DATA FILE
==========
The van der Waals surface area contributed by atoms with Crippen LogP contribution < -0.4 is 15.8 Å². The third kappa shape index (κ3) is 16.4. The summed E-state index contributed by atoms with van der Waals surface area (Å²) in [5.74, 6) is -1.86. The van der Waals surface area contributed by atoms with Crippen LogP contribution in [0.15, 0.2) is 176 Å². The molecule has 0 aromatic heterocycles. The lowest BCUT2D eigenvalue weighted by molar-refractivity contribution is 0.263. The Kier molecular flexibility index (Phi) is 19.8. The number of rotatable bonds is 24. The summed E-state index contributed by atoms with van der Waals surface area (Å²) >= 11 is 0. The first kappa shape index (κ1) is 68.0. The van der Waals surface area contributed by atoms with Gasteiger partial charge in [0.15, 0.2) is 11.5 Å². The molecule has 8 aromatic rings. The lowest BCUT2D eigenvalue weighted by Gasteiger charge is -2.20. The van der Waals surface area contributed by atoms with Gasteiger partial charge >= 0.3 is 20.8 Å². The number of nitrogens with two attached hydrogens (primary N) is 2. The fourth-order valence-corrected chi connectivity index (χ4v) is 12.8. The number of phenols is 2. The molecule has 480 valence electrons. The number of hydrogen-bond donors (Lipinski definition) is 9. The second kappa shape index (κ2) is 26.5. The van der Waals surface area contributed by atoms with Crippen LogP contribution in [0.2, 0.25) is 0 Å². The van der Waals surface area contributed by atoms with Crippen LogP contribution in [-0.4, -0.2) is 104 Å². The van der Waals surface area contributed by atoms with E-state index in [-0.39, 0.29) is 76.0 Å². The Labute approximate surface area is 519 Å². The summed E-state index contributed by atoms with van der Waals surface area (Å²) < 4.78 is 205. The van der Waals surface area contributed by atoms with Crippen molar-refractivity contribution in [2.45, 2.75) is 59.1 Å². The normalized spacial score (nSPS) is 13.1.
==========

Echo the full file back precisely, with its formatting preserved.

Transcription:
The van der Waals surface area contributed by atoms with Crippen LogP contribution < -0.4 is 15.8 Å². The third kappa shape index (κ3) is 16.4. The summed E-state index contributed by atoms with van der Waals surface area (Å²) in [5.74, 6) is -1.86. The van der Waals surface area contributed by atoms with Crippen LogP contribution in [0.15, 0.2) is 176 Å². The molecule has 0 aromatic heterocycles. The lowest BCUT2D eigenvalue weighted by molar-refractivity contribution is 0.263. The Kier molecular flexibility index (Phi) is 19.8. The number of rotatable bonds is 24. The summed E-state index contributed by atoms with van der Waals surface area (Å²) >= 11 is 0. The first kappa shape index (κ1) is 68.0. The van der Waals surface area contributed by atoms with Gasteiger partial charge in [0.15, 0.2) is 11.5 Å². The molecule has 8 aromatic rings. The lowest BCUT2D eigenvalue weighted by Gasteiger charge is -2.20. The van der Waals surface area contributed by atoms with Gasteiger partial charge >= 0.3 is 20.8 Å². The number of nitrogens with two attached hydrogens (primary N) is 2. The fourth-order valence-corrected chi connectivity index (χ4v) is 12.8. The number of phenols is 2. The molecule has 480 valence electrons. The number of hydrogen-bond donors (Lipinski definition) is 9. The second kappa shape index (κ2) is 26.5. The van der Waals surface area contributed by atoms with Crippen LogP contribution in [0.2, 0.25) is 0 Å². The van der Waals surface area contributed by atoms with Crippen LogP contribution in [-0.4, -0.2) is 104 Å². The van der Waals surface area contributed by atoms with E-state index in [-0.39, 0.29) is 76.0 Å². The Labute approximate surface area is 519 Å². The summed E-state index contributed by atoms with van der Waals surface area (Å²) < 4.78 is 205. The van der Waals surface area contributed by atoms with Crippen molar-refractivity contribution in [2.45, 2.75) is 59.1 Å². The normalized spacial score (nSPS) is 13.1.